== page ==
A Global Women’s Healing Summit

Posted: May 5, 2012 in Uncategorized

Please join us as the  African American Council of Elders ~ Wichita/Sedgwick County welcome The Manya Krobo District Queen Mothers Association (MKDQMA).

When:  Sunday May 20, 2012 6:00 p.m. – 9:00 p.m.

Where:  Tabernacle Bible Church 1817 N Volutsia St., Wichita, KS 67214

There will be a meal served, so RSVPs are encouraged!!!  Call Queen Mother Knox @ (316) 265-8511 or Council Administrator Elder Jackson @ (316) 264-8921 – No later than 5/15/2012!

 If no answer, please leave a message on voice mail indicating your intention

The Manya Krobo District Queen Mothers Association (MKDQMA)is a Ghanaian non-governmental organization registered with the department of Social Welfare in the Eastern Region in Ghana (Registration No. D.S.W. 2559).

The MKDQMA began its work in 1989 with 371 Queen Mothers drawn from six divisions of the Manya Krobo traditional area which covers both the Lower and Upper Manya Krobo Districts of the Eastern Region of the Republic of Ghana.

Queen Mothers are traditionally responsible for the welfare of women and children in their respective communities.

The evening will include a meal and the sharing of wisdom from Africa and beyond as it relates to women’s physical, mental/emotional and spiritual well-being.

More About the Manyo Krobo District Queen Mothers Association:

In Ghana, the Queen Mothers have been serving their communities a variety of functions, ranging from ancestral heads equal to the male chief, to respected persons within the community charged with the responsibility of performing various traditional rituals and rites. The position of the Queen Mother is inherited and recognized as leaders of other women within the community. They are natural leaders and custodians for girls and women, and their livelihoods and transition from virginity into adulthood.

However, the role of the Queen Mothers in some traditional areas has been challenged in the face of the HIV/AIDS pandemic. Illiteracy, lack of resources, incomplete knowledge of HIV/AIDS and reproductive health and poor coordination among stakeholders have further constrained community intervention. The Queen Mothers’ decision making power and leadership skills need to be enhanced, and their role to be made more influential rather than simply symbolic and ceremonial.

The context of HIV/AIDS epidemic has alerted effective community intervention. Ghana has a relatively low prevalence of HIV/AIDS (3.1%), with an estimated 320,000 adults living with HIV/AIDS by end of 2003 (Source: UNAIDS). However, there is a disturbing trend in that the disease in the general population is showing no signs of stabilization and two out of every three reported cases of HIV infection occur among females. Two reasons for the higher rate among females are migration of Ghanaian female sex workers and socio-cultural value pertaining to premarital sex. Many young people adhere to the Ghanaian cultural value of abstinence from pre-marital sexual only in principle. The Queen Mothers could employ the influence and respect they command as community leaders to mobilize, educate and inform youth and women in community about HIV/AIDS and related health issues. Traditional female roles in providing a voice for community women, and care for their youth are vital to sustainable community development.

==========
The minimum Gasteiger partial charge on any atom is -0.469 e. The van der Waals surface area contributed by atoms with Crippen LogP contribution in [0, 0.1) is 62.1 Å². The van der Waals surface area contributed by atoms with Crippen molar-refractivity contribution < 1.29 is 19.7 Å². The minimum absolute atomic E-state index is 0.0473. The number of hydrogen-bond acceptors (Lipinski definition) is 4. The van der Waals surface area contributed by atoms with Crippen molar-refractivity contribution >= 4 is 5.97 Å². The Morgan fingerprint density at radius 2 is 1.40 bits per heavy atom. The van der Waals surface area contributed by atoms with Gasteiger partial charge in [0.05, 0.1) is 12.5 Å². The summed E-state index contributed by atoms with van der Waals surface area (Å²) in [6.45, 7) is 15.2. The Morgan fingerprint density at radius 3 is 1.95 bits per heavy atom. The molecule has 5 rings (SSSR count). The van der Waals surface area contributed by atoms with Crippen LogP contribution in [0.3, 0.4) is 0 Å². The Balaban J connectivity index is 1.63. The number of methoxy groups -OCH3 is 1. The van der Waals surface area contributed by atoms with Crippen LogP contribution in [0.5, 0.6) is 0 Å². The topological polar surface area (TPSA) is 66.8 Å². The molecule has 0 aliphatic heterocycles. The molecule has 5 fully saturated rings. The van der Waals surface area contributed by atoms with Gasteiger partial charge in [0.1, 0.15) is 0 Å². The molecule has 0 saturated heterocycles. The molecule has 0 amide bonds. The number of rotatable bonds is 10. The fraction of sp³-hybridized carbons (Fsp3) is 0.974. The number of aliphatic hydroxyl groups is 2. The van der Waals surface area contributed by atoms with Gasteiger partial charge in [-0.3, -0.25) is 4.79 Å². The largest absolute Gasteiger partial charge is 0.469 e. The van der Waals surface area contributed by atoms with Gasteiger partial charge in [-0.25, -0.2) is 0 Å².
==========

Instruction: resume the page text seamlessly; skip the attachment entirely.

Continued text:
In recognition of this threat to their position in society and traditional rule, the Queen Mothers of the seven regions in Ghana came together and formed the Queen Mothers Associations. The Associations are regionally based and have enabled the Queen Mothers to demand the restoration of their traditional roles, and.to be part of the decision-making process. Some chiefs are also supporting the female leaders in their bid to have representation in at the national level (National House of Chiefs). In spite of the numerous obstacles to the institution of the Queen Mothers, they are still a formidable force to reckon with in Ghanaian Society.

Achievements

  • Broke the culture of silence surrounding the HIV and AIDS pandemic in the area
  • Contributed to the reduction of the HIV and AIDS prevalence rate from 18% to 6%
  • Promoted gender equality
  • Re-ignited the need for education for all
  • Assisted in formulating a National Policy on Orphans and Vulnerable Children in Ghana and beyond
  • Initiated income-generating activities for young girls in tie and die batik, bead-making and soap making
  • Obtained support for selected orphans and vulnerable children in terms of feeding, clothing, schooling and HIV and AIDS awareness
  • Queen Mothers have been admitted into the Manya Krobo Traditional Council and the Regional House of Chiefs to partake in decision making
  • Sensitised the rural population to reduce practice of risky behaviours
  • Succeeded in banning aspects of traditional and cultural practices that degrade and endanger females

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